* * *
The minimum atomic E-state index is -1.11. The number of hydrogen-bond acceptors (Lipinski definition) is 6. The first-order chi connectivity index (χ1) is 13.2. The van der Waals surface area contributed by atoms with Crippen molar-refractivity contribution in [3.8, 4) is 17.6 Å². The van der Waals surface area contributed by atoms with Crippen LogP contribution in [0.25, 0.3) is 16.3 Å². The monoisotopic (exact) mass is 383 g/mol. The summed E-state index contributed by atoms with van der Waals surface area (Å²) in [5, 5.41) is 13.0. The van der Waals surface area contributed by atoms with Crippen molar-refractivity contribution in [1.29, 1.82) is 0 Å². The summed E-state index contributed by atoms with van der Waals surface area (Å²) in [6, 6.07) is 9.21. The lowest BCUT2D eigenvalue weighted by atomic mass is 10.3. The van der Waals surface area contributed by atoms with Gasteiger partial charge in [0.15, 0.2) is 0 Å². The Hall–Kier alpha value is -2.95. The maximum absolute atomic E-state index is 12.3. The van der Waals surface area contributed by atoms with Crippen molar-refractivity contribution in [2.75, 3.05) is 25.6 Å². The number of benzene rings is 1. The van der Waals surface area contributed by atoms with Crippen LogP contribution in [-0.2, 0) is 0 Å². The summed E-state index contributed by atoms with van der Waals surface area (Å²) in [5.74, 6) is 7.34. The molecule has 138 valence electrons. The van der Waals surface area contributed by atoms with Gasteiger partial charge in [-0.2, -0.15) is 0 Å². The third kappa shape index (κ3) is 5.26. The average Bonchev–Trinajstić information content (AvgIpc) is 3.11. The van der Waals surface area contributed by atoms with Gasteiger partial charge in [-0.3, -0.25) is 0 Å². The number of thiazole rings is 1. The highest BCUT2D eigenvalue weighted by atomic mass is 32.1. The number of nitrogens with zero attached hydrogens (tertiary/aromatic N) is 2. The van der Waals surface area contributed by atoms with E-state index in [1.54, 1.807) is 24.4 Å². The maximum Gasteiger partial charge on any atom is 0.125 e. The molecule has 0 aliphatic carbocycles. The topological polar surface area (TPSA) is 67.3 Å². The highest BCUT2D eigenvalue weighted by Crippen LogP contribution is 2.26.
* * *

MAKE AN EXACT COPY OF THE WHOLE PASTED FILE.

The minimum atomic E-state index is -1.11. The number of hydrogen-bond acceptors (Lipinski definition) is 6. The first-order chi connectivity index (χ1) is 13.2. The van der Waals surface area contributed by atoms with Crippen molar-refractivity contribution in [3.8, 4) is 17.6 Å². The van der Waals surface area contributed by atoms with Crippen LogP contribution in [0.25, 0.3) is 16.3 Å². The monoisotopic (exact) mass is 383 g/mol. The summed E-state index contributed by atoms with van der Waals surface area (Å²) in [5, 5.41) is 13.0. The van der Waals surface area contributed by atoms with Crippen molar-refractivity contribution in [1.29, 1.82) is 0 Å². The summed E-state index contributed by atoms with van der Waals surface area (Å²) in [6, 6.07) is 9.21. The lowest BCUT2D eigenvalue weighted by atomic mass is 10.3. The van der Waals surface area contributed by atoms with Gasteiger partial charge in [0.15, 0.2) is 0 Å². The Hall–Kier alpha value is -2.95. The maximum absolute atomic E-state index is 12.3. The van der Waals surface area contributed by atoms with Crippen molar-refractivity contribution in [2.75, 3.05) is 25.6 Å². The number of benzene rings is 1. The van der Waals surface area contributed by atoms with Crippen LogP contribution in [-0.2, 0) is 0 Å². The summed E-state index contributed by atoms with van der Waals surface area (Å²) in [5.74, 6) is 7.34. The molecule has 138 valence electrons. The van der Waals surface area contributed by atoms with Gasteiger partial charge in [-0.2, -0.15) is 0 Å². The third kappa shape index (κ3) is 5.26. The average Bonchev–Trinajstić information content (AvgIpc) is 3.11. The van der Waals surface area contributed by atoms with Gasteiger partial charge in [-0.3, -0.25) is 0 Å². The number of thiazole rings is 1. The highest BCUT2D eigenvalue weighted by atomic mass is 32.1. The number of nitrogens with zero attached hydrogens (tertiary/aromatic N) is 2. The van der Waals surface area contributed by atoms with E-state index in [1.54, 1.807) is 24.4 Å². The maximum Gasteiger partial charge on any atom is 0.125 e. The molecule has 0 aliphatic carbocycles. The topological polar surface area (TPSA) is 67.3 Å². The highest BCUT2D eigenvalue weighted by Crippen LogP contribution is 2.26.